My son and I bought an old house in a wonderful older neighbourhood back in 1997.
Along with the house came an unmanagable and largely uncared for yard. We had cotoneaster hedges which must have been 50 years old that had gone neglected for the last 10 years, and a 50 foot lot that had been left go.The former owners had had a hot water tub surrounded by a cedar deck in the back yard, and when they removed it I found gravel, and black plastic which appeared impossible to move.
Within a month of moving in I wondered what I had been thinking - a single mom, a 16 year old son, a Sheltie, and a 10 year old cat - and really no money for renovations. With a sinking feeling I surveyed the hedges and backyard.
I hired the friend of a friend, a recently arrived refugee from Bosnia, who with indomitable courage and cheerfulness, and using handheld clippers, as well as my aunt's electric chainsaw managed to cut several feet off the cotoneaster hedge.
Paul, my son and I then proceeded to paint the peeling decks of the house, and do a little sprucing up to the interior of the house . I decided my efforts to the backyard for our first summer would be to control weeds, by pulling, and we also shoveled several yards of yellow clay around the foundation of the house to reduce any possible seepage.
In the years following, my main thrust as far as the yard was this - trim the cotoneaster hedge, and pull weeds. Well, also I planted petunias in the front flower bed, and in the old rotten flower box attached below the front window of the house. I did enjoy the abundance of those pink petunias and their spicy fragrance.
Upon the first week of moving into our old house I met several wonderful neighbours. Several days after moving in I found I'd locked myself out (an old habit). My son had left out of town to visit his Dad, so I would have to phone a locksmith.I knocked on a neighbours's door across the street, and Robert answered, quickly hiding a baggie of what looked to be marijauana.I explained my situation, and used Robert's phone to get a locksmith. Robert told me he felt maybe he should try to climb in a window for me, but I assured him I was fine with the locksmith. So we went out to the front of my house to wait. Unfortunately the locksmith's van hit a motorcyclist just in front of the house, and an ambulance was called. Robert and I and one or two other neighbours watched, as the motorcyclist as helped to walk to the ambulance, and another locksmith was sent out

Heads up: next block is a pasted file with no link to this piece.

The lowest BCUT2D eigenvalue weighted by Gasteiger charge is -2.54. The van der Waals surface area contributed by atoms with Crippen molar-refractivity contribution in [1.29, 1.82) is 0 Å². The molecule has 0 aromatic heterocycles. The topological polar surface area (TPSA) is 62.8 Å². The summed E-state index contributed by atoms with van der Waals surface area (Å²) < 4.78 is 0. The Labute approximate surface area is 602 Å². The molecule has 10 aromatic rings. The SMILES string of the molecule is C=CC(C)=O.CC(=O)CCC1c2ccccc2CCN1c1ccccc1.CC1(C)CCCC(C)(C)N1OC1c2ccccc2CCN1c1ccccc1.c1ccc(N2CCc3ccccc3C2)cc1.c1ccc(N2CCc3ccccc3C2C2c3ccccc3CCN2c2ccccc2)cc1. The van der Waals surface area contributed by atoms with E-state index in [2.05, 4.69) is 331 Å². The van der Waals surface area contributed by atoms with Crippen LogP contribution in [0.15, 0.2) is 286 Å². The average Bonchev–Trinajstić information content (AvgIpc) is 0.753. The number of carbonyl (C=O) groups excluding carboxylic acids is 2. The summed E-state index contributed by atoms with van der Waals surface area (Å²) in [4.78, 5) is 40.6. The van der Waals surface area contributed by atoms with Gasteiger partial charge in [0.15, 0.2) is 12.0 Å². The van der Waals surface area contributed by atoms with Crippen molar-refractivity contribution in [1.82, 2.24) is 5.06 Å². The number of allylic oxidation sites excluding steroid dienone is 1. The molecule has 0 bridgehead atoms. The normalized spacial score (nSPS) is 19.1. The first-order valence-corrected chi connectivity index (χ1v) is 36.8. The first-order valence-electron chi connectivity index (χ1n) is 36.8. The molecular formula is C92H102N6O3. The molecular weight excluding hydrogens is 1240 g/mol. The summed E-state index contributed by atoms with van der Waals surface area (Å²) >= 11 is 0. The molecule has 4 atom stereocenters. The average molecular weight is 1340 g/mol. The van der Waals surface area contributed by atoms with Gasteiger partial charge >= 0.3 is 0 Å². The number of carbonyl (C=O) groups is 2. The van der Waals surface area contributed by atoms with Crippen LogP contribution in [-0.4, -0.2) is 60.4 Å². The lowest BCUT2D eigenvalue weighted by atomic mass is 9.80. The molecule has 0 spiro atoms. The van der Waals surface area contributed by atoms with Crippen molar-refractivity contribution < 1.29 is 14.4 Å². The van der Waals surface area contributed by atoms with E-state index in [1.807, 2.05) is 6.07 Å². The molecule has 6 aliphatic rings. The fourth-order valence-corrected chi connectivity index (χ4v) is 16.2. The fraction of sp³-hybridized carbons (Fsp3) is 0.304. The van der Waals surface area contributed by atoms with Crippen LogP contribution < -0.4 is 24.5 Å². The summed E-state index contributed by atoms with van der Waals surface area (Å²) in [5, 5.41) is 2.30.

Robert became a favourite neighbour, often popping by to share the history of the area. I soon learned that my house, was originally owned by Mrs. McNeil, who had moved it to the spot in 1948. One story was that it had been the Flying Club house, others thought it had been a farm house. The general view was that Mrs. McNeil had been a nice older person with a wonderful garden.Connie three doors down had been babysat by Mrs. McNeil, when she was a child in the 1950's. Wilma, a retired school teacher and basketball coach in her 70's, had parked her vintage convertible winters in Mrs. McNeil's garage. Anna and her husband Ernie shared with me that our little neighbourhood had started as a golf course, and they and Mrs. McNeil had been one of the first residents.
I soon met my other neighbours, as Rocky our Sheltie and I took twice daily walks. One of my neighbours would like to call, "I see he's taking you for a walk!". Rocky made fast friends with Wilma, who loved all animals and greeted her canine friends with a treat, and a drink of water. Larry and Elizabeth, an elderly but active couple maintained an impressively manicured yard, but didn't seem bothered in the least by my straggly yard.